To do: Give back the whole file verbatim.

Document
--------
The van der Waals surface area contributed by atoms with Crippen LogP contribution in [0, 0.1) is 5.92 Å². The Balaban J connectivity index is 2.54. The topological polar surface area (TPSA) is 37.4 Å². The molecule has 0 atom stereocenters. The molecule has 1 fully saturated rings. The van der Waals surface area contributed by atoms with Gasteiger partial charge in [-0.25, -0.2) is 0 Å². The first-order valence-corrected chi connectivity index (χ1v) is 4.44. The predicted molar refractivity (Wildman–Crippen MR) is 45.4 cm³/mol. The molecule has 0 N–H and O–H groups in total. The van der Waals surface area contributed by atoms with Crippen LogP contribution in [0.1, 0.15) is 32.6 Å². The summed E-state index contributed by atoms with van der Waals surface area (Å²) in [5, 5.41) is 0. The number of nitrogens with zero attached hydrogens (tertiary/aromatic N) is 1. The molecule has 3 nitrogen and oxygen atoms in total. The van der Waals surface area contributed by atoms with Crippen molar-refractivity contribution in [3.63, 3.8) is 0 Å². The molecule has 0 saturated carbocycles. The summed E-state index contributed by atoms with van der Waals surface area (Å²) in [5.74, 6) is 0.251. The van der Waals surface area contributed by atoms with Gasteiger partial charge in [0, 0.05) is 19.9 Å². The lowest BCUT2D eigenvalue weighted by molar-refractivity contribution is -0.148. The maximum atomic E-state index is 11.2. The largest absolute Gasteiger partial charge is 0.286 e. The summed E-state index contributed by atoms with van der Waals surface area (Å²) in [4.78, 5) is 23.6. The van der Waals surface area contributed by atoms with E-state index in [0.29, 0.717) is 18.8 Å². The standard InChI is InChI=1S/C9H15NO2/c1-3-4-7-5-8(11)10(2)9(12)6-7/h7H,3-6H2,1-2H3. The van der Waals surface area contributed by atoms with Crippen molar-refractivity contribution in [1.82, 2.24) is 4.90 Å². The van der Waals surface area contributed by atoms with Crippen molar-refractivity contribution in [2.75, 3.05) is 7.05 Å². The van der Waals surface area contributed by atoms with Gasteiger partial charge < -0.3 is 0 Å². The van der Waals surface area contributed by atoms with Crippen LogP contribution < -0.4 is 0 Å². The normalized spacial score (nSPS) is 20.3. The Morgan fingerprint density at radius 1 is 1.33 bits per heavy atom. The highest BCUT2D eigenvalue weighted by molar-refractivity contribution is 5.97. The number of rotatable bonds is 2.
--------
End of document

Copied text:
The van der Waals surface area contributed by atoms with Crippen LogP contribution in [0, 0.1) is 5.92 Å². The Balaban J connectivity index is 2.54. The topological polar surface area (TPSA) is 37.4 Å². The molecule has 0 atom stereocenters. The molecule has 1 fully saturated rings. The van der Waals surface area contributed by atoms with Gasteiger partial charge in [-0.25, -0.2) is 0 Å². The first-order valence-corrected chi connectivity index (χ1v) is 4.44. The predicted molar refractivity (Wildman–Crippen MR) is 45.4 cm³/mol. The molecule has 0 N–H and O–H groups in total. The van der Waals surface area contributed by atoms with Crippen LogP contribution in [0.1, 0.15) is 32.6 Å². The summed E-state index contributed by atoms with van der Waals surface area (Å²) in [5, 5.41) is 0. The number of nitrogens with zero attached hydrogens (tertiary/aromatic N) is 1. The molecule has 3 nitrogen and oxygen atoms in total. The van der Waals surface area contributed by atoms with Crippen molar-refractivity contribution in [3.63, 3.8) is 0 Å². The molecule has 0 saturated carbocycles. The summed E-state index contributed by atoms with van der Waals surface area (Å²) in [5.74, 6) is 0.251. The van der Waals surface area contributed by atoms with Gasteiger partial charge in [0, 0.05) is 19.9 Å². The lowest BCUT2D eigenvalue weighted by molar-refractivity contribution is -0.148. The maximum atomic E-state index is 11.2. The largest absolute Gasteiger partial charge is 0.286 e. The summed E-state index contributed by atoms with van der Waals surface area (Å²) in [4.78, 5) is 23.6. The van der Waals surface area contributed by atoms with E-state index in [0.29, 0.717) is 18.8 Å². The standard InChI is InChI=1S/C9H15NO2/c1-3-4-7-5-8(11)10(2)9(12)6-7/h7H,3-6H2,1-2H3. The van der Waals surface area contributed by atoms with Crippen molar-refractivity contribution in [1.82, 2.24) is 4.90 Å². The van der Waals surface area contributed by atoms with Crippen molar-refractivity contribution in [2.75, 3.05) is 7.05 Å². The van der Waals surface area contributed by atoms with Gasteiger partial charge < -0.3 is 0 Å². The van der Waals surface area contributed by atoms with Crippen LogP contribution < -0.4 is 0 Å². The normalized spacial score (nSPS) is 20.3. The Morgan fingerprint density at radius 1 is 1.33 bits per heavy atom. The highest BCUT2D eigenvalue weighted by molar-refractivity contribution is 5.97. The number of rotatable bonds is 2.